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Old 09-05-22, 08:09 AM
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See, you're doing it all wrong! Your wheels went out of true because you turned your bike upside down! Nothing to do with the crash!
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Old 09-05-22, 08:20 AM
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Originally Posted by Kai Winters View Post
Turning the bike upside down for any reason is similar to putting your motor vehicle on its roof to change the oil...never turns out good.
For a moment, I thought you were serious
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Old 09-05-22, 08:40 AM
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Originally Posted by cyccommute View Post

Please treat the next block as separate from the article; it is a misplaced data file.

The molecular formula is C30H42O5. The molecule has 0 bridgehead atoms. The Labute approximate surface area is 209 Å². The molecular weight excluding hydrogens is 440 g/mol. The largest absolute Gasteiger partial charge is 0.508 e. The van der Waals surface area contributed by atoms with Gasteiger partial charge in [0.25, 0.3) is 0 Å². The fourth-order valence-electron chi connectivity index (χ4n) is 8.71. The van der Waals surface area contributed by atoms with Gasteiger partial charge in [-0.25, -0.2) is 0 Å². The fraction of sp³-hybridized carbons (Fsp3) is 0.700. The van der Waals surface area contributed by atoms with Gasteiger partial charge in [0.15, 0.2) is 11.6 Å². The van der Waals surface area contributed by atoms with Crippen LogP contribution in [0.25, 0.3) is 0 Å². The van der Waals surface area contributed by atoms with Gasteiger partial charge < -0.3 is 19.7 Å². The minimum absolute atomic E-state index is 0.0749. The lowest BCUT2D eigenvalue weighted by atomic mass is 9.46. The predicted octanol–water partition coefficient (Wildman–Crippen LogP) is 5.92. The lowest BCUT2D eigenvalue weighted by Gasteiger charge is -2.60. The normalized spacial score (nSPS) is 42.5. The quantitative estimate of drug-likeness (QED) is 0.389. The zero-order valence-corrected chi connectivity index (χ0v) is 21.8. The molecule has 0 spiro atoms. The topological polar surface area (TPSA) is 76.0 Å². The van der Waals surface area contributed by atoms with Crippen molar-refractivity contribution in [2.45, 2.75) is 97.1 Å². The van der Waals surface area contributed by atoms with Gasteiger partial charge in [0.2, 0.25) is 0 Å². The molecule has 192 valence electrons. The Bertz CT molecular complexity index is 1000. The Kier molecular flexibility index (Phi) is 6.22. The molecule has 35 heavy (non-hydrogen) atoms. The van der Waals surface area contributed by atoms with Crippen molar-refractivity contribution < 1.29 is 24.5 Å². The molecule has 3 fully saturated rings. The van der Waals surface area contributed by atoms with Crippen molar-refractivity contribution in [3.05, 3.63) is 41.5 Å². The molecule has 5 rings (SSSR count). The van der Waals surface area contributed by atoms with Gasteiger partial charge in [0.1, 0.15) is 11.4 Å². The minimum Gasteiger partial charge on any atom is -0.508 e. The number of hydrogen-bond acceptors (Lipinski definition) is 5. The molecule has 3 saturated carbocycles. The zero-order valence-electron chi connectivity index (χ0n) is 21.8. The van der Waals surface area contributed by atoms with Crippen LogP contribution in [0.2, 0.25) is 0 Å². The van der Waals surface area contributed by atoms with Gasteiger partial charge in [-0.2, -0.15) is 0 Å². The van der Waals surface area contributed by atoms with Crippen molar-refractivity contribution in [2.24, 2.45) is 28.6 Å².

Gotta disagree. While it is true that a wheel is less strong in the lateral direction, it is still strong enough for most uses. The bike and rider would put far more lateral force on a wheel when cornering than would happen during a crash. Most of the force in a crash is going to be centered on the most massive part of the system which is the rider.

That’s assuming proper tension on the wheels, of course.
Well Stuart- I agree and disagree. Agreed that wheels are made to be strong/stiff enough for normal conditions and riding, and then some. (Although I know of no manual or educational materials that suggested hitting a bump in a corner was a good idea)

The disagree is that for the rider's body to see the force when riding over a bump (and that is how the OP's situation started) the wheels are first in line for that force and any force the body sees has to travel through the wheels. Now if the rider does fall down and the body impacts the ground things change.